I forget sometimes that to many people yoga is just a workout. It’s a way to stretch, to get a tight butt, to flatten the belly.
I forget that Prana doesn’t necessarily even exist for many people.
Spirituality, energy, connection, divinity and all that kind of spiritual woo woo is pretty far out in most corners of NZ society.
Most people aren’t interested in any kind of spiritual enlightenment, or spiritual path when they go to a yoga class. They’ve got a wedding to go to next weekend and a boss that’s always on their case and a father who’s never around and a best friend who ran off with their husband.
Yoga’s just an hour out of their busy day to catch their breath and feel a little better about fitting into a sundress, dealing with their boss, forgiving their father and finding a new best friend.
Which is why I shouldn’t be surprised to read the following on a yoga studio’s website.
The studio offer includes yoga, Pilates, and other programmes and events that strengthen both the body and mind. Our programmes maintain the integrity of these long-standing practices, but leave the mysticism behind.
That kinda hurt.
Leave the mysticism behind? Then why are you even bothering to call it yoga? Why not call it Stretching?
That was my initial reaction anyway. Before I got too judgmental and all holier than thou, I thought I’d better go and check on exactly what mysticism means.
Here’s how Wikipedia defines it:
Mysticism (from the Greek μυστικός, mystikos, an initiate of a mystery religion) is the pursuit of communion with, identity with, or conscious awareness of an ultimate reality, divinity, spiritual truth, or God through direct experience, intuition, instinct or insight. Mysticism usually centers on a practice or practices intended to nurture those experiences or awareness.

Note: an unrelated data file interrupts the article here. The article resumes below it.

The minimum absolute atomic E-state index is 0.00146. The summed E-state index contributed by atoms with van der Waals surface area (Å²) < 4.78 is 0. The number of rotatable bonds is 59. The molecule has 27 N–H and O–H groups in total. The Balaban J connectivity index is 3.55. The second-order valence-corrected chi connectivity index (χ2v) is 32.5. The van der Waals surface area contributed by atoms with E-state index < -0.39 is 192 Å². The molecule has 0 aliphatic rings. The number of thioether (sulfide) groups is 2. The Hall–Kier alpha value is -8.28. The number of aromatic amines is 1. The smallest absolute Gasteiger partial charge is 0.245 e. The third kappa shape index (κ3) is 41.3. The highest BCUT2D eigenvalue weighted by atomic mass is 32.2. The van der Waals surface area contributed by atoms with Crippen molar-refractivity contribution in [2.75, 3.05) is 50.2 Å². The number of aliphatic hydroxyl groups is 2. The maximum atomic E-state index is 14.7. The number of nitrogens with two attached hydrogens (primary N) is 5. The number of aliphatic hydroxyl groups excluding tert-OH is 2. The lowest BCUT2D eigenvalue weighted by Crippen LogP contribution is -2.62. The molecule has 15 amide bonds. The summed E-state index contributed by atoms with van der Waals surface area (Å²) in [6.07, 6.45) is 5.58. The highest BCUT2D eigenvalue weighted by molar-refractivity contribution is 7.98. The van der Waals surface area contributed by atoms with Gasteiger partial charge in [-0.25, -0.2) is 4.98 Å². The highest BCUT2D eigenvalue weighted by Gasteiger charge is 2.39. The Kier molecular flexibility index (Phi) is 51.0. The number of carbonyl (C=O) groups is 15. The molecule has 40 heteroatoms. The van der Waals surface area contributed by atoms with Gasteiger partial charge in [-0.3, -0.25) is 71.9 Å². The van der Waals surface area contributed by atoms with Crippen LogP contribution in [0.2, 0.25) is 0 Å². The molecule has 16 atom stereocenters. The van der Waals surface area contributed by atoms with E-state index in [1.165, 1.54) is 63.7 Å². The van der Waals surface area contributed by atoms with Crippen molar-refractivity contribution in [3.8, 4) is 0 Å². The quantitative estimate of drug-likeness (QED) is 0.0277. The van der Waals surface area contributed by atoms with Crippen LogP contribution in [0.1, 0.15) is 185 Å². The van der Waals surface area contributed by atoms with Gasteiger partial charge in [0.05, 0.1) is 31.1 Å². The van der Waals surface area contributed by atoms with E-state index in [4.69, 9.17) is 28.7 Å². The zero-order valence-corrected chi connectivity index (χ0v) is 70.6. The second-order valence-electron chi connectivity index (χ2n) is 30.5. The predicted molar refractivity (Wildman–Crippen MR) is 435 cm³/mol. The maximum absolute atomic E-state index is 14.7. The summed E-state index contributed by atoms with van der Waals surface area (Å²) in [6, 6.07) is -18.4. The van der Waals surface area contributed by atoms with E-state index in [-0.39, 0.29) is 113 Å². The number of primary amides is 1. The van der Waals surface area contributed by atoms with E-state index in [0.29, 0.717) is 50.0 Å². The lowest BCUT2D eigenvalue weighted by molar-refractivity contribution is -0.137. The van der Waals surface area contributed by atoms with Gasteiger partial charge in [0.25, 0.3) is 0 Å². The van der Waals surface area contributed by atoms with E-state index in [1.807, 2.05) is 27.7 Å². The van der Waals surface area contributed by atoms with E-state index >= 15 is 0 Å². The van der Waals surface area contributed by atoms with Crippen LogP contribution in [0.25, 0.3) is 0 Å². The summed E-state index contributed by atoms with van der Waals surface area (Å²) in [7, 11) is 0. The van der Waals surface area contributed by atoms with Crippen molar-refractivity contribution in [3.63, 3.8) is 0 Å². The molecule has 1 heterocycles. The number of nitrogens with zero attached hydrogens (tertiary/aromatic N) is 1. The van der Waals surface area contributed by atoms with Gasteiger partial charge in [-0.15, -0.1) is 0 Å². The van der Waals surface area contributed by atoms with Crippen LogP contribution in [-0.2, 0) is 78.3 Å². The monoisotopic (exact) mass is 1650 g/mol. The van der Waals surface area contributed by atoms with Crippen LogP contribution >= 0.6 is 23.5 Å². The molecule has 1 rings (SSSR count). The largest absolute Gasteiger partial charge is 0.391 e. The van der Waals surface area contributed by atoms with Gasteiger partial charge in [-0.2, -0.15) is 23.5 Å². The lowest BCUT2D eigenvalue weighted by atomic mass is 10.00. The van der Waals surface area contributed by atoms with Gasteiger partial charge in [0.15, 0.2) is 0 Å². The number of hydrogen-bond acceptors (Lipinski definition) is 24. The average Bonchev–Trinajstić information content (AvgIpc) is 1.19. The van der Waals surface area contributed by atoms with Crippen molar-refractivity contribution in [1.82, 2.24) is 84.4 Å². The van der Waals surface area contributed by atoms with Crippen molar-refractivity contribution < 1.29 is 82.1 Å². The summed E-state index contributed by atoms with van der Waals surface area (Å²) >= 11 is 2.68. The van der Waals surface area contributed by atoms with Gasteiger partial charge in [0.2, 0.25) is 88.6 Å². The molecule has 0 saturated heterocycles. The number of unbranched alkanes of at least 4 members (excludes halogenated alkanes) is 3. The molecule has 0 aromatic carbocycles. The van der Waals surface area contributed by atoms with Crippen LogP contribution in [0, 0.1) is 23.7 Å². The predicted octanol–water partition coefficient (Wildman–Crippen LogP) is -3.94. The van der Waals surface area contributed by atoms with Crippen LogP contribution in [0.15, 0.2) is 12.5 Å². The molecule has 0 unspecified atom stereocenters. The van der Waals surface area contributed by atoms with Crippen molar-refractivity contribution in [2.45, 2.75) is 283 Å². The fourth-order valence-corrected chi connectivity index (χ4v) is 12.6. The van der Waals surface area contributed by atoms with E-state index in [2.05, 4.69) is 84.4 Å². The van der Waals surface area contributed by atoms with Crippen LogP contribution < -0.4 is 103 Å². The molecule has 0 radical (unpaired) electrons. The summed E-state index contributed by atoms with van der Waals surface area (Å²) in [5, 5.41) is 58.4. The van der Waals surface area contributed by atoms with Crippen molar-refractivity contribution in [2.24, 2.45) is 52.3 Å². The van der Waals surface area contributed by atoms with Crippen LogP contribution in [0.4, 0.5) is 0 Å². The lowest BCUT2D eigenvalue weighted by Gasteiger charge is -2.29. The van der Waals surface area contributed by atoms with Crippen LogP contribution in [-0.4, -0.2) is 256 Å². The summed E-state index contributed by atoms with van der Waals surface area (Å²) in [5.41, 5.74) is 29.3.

Yep, just what I thought. A practice that gives us a direct experience of truth, or the divine. ie. Yoga.
How can it be Yoga if there’s no mysticism? It’s not Yoga anymore, it’s just physical exercise.
But maybe I’m wrong. Maybe Yoga is just going to class once a week and getting ya stretch on. Just ‘cos it’s been different in my life, doesn’t mean I’m right does it?
I mean, Yoga’s seeped off my mat and permeated every particle of my life.
I live, breathe, write, practice and exist in yoga, with yoga, for yoga, and by yoga. Yoga is a way of being for me, there is no moment in my life when I am not yoga.
A big reason why yoga become so all-encompassing for me was that the alternative was Hell. Yep, Hell with a Capital H. Crashing and burning big time meant I was scrambling for answers, searching furiously for relief from all the pain that was drowning me. Yoga threw me a life-line. It gave me an opportunity to catch my breath, connect to peace, calm my fears.
So I threw myself headfirst into yoga, diving into the sweet relief and sucking it all up with the thirst of a woman who’s been walking the desert.
And in the sneaky way that it has, yoga hooked me in. It started with that feeling of clarity after class. A sinking down into myself where everything felt ok, at least for ten or so minutes. I started wanting more and more of that goodness. I started reading books on yoga, and seeking out teachers who knew more than I did.
Suddenly I wasn’t there to fix my sore back anymore, I was there to understand life in it’s deepest sense. There was no turning back.
I’d been Yogafied. But it’s not that way for everybody – even when they do hear that Call.